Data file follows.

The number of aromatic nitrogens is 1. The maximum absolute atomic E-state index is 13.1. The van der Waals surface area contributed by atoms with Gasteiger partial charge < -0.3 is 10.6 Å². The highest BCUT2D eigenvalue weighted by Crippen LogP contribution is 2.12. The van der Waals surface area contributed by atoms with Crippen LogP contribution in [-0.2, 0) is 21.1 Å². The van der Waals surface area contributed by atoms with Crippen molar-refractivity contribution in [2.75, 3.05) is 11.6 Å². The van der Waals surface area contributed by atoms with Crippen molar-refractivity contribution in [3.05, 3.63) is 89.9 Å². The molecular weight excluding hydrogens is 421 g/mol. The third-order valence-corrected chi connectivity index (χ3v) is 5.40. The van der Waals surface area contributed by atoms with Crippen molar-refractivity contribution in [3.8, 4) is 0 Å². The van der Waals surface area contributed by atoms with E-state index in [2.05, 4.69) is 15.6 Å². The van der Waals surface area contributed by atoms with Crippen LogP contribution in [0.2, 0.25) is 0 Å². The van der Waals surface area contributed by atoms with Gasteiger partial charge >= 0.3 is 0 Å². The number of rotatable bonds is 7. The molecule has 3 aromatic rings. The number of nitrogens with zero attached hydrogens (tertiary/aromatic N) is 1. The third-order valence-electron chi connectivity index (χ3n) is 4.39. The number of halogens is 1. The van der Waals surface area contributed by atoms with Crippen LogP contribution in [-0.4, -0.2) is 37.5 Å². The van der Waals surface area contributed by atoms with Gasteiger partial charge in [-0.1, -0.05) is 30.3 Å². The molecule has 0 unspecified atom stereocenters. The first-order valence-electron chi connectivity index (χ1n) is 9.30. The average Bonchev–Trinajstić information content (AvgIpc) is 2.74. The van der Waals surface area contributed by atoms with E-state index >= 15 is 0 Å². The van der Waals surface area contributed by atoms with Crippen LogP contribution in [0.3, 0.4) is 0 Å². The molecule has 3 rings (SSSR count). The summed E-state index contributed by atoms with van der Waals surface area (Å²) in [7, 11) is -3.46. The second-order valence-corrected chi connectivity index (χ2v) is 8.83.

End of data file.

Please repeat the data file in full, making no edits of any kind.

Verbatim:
The number of aromatic nitrogens is 1. The maximum absolute atomic E-state index is 13.1. The van der Waals surface area contributed by atoms with Gasteiger partial charge < -0.3 is 10.6 Å². The highest BCUT2D eigenvalue weighted by Crippen LogP contribution is 2.12. The van der Waals surface area contributed by atoms with Crippen LogP contribution in [-0.2, 0) is 21.1 Å². The van der Waals surface area contributed by atoms with Crippen molar-refractivity contribution in [2.75, 3.05) is 11.6 Å². The van der Waals surface area contributed by atoms with Crippen molar-refractivity contribution in [3.05, 3.63) is 89.9 Å². The molecular weight excluding hydrogens is 421 g/mol. The third-order valence-corrected chi connectivity index (χ3v) is 5.40. The van der Waals surface area contributed by atoms with Crippen molar-refractivity contribution in [3.8, 4) is 0 Å². The van der Waals surface area contributed by atoms with E-state index in [2.05, 4.69) is 15.6 Å². The van der Waals surface area contributed by atoms with Crippen LogP contribution in [0.2, 0.25) is 0 Å². The van der Waals surface area contributed by atoms with Gasteiger partial charge >= 0.3 is 0 Å². The number of rotatable bonds is 7. The molecule has 3 aromatic rings. The number of nitrogens with zero attached hydrogens (tertiary/aromatic N) is 1. The third-order valence-electron chi connectivity index (χ3n) is 4.39. The number of halogens is 1. The van der Waals surface area contributed by atoms with Crippen LogP contribution in [-0.4, -0.2) is 37.5 Å². The van der Waals surface area contributed by atoms with Gasteiger partial charge in [-0.1, -0.05) is 30.3 Å². The molecule has 0 unspecified atom stereocenters. The first-order valence-electron chi connectivity index (χ1n) is 9.30. The average Bonchev–Trinajstić information content (AvgIpc) is 2.74. The van der Waals surface area contributed by atoms with E-state index >= 15 is 0 Å². The van der Waals surface area contributed by atoms with Crippen LogP contribution in [0.3, 0.4) is 0 Å². The molecule has 3 rings (SSSR count). The summed E-state index contributed by atoms with van der Waals surface area (Å²) in [7, 11) is -3.46. The second-order valence-corrected chi connectivity index (χ2v) is 8.83.